While the British and Ecuadorian governments continue to maneuver around each other over how to deal with Julian Assange—with each detail breathlessly described by journalists all over the world—one question continues to haunt me: Would any of this be happening if Assange faced charges of any violent crime other than rape? Would Ecuador be offering him asylum if the Swedish government sought Assange for allegedly stabbing two men? Would so many liberal pundits be rushing to defend Assange if he were accused of getting drunk and running someone over with his car? Despite the deep abhorrence of rape all participants in this dispute claim to have, it doesn’t seem likely that they’d be defending Assange were he wanted for another violent crime.
Currently, Assange—the founder of open-information website WikiLeaks, which riled the U.S. by releasing thousands of confidential diplomatic cables last year—is holed up in the Ecuadorian embassy, where he is seeking to avoid extradition to Sweden, where he faces questioning on sexual-assault allegations. Despite claims that the site endangers national security, many see WikiLeaks as a necessary check on government power and champion of transparency. But the organization's aspirations have been called into question by the conduct of its founder.
Even Assange defenders who claim they want Assange to face his accusers seem to be directing anger at everyone but the person who likely bears the most responsibility for the current situation. They’re mad at Sweden for not brokering a deal that would shield Assange from extradition to the U.S. They’re mad at the U.S. for hanging on to the option of prosecuting Assange for WikiLeaks-related crimes. They’re mad at the British government for threatening to arrest Assange. But they don’t seem to hold Assange responsible for creating this situation in the first place.
If the accusers in the Assange case are telling the truth—and so far, there’s no evidence that they’re lying—supporters of WikiLeaks should be furious at Julian Assange. He put the whole WikiLeaks operation at risk in order to sexually dominate women. Even if he didn’t rape the accusers, Assange’s reaction to the accusations has demonstrated a strong disdain for the notion that women have a right to bodily autonomy. He accused Sweden of being the “Saudi Arabia of feminism” for no other reason than its willingness to take seriously a woman's claim that she was penetrated against her will. He trotted out the idea that a woman’s clothing choices and flirtatious behavior matter more than her consent. He’s admitted that he’s a “chauvinist pig” while reiterating the assertion that the only way you could read the accusations as rape is if your view is “distorted.” He doesn’t seem to give a whiff if he comes across as a dangerous sexual predator.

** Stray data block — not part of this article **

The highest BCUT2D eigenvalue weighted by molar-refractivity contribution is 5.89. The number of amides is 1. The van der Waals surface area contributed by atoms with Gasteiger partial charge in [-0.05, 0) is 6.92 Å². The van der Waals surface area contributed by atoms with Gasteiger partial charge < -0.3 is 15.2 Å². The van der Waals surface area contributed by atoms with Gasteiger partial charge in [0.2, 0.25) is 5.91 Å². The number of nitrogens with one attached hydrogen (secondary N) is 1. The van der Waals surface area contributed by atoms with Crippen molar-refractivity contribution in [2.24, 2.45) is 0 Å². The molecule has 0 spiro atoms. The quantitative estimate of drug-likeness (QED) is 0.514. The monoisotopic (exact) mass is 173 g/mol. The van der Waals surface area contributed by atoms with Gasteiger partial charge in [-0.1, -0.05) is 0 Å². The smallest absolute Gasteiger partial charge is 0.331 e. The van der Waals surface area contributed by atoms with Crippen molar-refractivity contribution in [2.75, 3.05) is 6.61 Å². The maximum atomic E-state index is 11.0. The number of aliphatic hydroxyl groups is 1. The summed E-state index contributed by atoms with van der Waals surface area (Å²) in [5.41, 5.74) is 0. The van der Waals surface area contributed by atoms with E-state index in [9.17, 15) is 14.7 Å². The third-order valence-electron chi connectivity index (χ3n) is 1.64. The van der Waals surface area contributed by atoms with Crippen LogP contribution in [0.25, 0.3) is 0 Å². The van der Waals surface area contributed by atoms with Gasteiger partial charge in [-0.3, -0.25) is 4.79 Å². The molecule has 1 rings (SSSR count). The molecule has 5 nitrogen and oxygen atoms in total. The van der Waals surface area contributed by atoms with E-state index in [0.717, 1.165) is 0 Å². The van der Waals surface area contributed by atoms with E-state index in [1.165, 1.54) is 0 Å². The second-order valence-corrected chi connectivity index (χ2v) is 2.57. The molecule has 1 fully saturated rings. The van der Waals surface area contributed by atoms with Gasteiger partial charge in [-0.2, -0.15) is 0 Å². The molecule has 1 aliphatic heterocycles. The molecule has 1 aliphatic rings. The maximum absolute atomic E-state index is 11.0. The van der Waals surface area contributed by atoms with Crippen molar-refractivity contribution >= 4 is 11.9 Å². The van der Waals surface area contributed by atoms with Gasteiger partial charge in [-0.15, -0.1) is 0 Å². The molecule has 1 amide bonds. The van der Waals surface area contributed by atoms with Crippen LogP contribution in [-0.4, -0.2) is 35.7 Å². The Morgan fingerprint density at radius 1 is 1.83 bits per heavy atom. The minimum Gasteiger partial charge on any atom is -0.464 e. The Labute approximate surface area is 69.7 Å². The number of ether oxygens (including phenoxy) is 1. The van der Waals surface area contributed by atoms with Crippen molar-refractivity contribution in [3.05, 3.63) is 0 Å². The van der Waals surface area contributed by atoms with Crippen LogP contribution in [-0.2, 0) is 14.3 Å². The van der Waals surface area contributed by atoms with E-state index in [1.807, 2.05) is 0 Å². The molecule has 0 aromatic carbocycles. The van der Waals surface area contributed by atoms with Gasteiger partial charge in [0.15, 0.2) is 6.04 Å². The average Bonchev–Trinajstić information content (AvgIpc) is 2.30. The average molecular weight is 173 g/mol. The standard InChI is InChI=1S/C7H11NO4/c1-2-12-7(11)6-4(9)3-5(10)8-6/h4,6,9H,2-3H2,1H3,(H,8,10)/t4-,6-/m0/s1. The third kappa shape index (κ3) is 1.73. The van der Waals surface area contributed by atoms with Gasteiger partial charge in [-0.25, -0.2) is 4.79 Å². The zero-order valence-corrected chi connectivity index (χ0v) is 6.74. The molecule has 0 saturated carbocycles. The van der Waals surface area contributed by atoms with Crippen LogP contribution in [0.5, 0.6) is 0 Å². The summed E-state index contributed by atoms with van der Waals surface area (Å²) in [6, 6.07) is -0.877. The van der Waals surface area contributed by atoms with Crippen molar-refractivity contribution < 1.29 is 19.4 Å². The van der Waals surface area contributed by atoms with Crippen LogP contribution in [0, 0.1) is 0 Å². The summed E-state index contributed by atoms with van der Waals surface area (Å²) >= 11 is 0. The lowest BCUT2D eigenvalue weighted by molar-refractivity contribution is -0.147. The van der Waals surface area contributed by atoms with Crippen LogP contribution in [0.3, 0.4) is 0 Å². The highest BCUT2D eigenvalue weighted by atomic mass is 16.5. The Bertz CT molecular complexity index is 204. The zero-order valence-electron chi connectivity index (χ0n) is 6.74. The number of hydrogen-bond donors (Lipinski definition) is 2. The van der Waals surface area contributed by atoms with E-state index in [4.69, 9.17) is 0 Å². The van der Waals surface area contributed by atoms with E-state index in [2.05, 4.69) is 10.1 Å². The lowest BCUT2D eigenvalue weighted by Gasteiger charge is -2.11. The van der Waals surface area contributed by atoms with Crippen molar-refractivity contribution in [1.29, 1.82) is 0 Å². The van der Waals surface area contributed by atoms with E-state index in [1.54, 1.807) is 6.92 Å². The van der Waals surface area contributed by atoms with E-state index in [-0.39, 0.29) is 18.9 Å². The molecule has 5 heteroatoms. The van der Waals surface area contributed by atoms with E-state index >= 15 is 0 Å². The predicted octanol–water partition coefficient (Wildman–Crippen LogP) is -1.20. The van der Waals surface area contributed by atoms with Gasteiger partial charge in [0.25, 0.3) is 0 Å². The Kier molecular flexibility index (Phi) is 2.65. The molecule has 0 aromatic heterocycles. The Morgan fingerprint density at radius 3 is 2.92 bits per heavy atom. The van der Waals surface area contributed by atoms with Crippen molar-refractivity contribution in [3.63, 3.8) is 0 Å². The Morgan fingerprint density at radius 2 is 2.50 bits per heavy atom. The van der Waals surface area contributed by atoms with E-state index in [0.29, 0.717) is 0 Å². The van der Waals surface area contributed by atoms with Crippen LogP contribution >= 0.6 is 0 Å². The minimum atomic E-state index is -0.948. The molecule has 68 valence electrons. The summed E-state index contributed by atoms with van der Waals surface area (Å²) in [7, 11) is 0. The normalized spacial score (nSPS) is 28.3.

That liberals have not erupted in rage against Assange suggests that we haven’t abandoned the belief that rape, especially acquaintance rape, doesn’t count as a violent crime. It also suggests liberals still don’t quite see misogyny as a serious problem so much as an unfortunate character flaw that can be overlooked if someone is designated a "Great Man."
There’s an important lesson in all this. The inability of Assange’s supporters to see him in the same way they’d view anyone else suspected of a violent crime evinces a broader problem. We give in to the temptation—which I admit I’ve succumbed to plenty of times—to overlook the lecherous behavior some men display because they otherwise have exemplary politics. But in doing so, we create more problems than we solve. Creeps and chauvinist pigs make women feel unwelcome, which should be reason enough. But even more than that, we have to accept that our community, like any other, has undetected rapists moving about, looking for opportunities. If we don’t cultivate a culture where women’s need for safety is prioritized, rapists will feel more free to attack, and victims less secure in stepping forward.
If sexual predators are in leadership positions, they not only threaten women’s safety, as the Assange case has demonstrated, but could end up destroying everything that activists strive for. As painful as it may be, keeping up your activist community’s reputation as a sexual-harassment-free and rape-free zone matters. Look at how hard it’s been for Occupy Wall Street to shake the image of being an unsafe space after a handful of sexual assaults. The success they have had in doing so has been the result of immediately taking the situation seriously.
The best way to shut out men who threaten a movement’s good name with sexually predatory behavior is to take sexual assault seriously as a violent crime. A good place to start would be in taking some of the anger brewing around the Assange case and aiming it directly at Assange. Even if he didn’t rape those women, he has acted like a grade-A creep who doesn’t believe that women deserve to feel safe. He is not a sympathetic character, and his pompous sexism adds to the image of WikiLeaks as an organization of lawless types who don’t care who they hurt as they pursue their goals. If the world could look at this situation and see that WikiLeaks supporters are furious at Assange for screwing everything up, that would go a long way toward salvaging the reputation of the entire operation.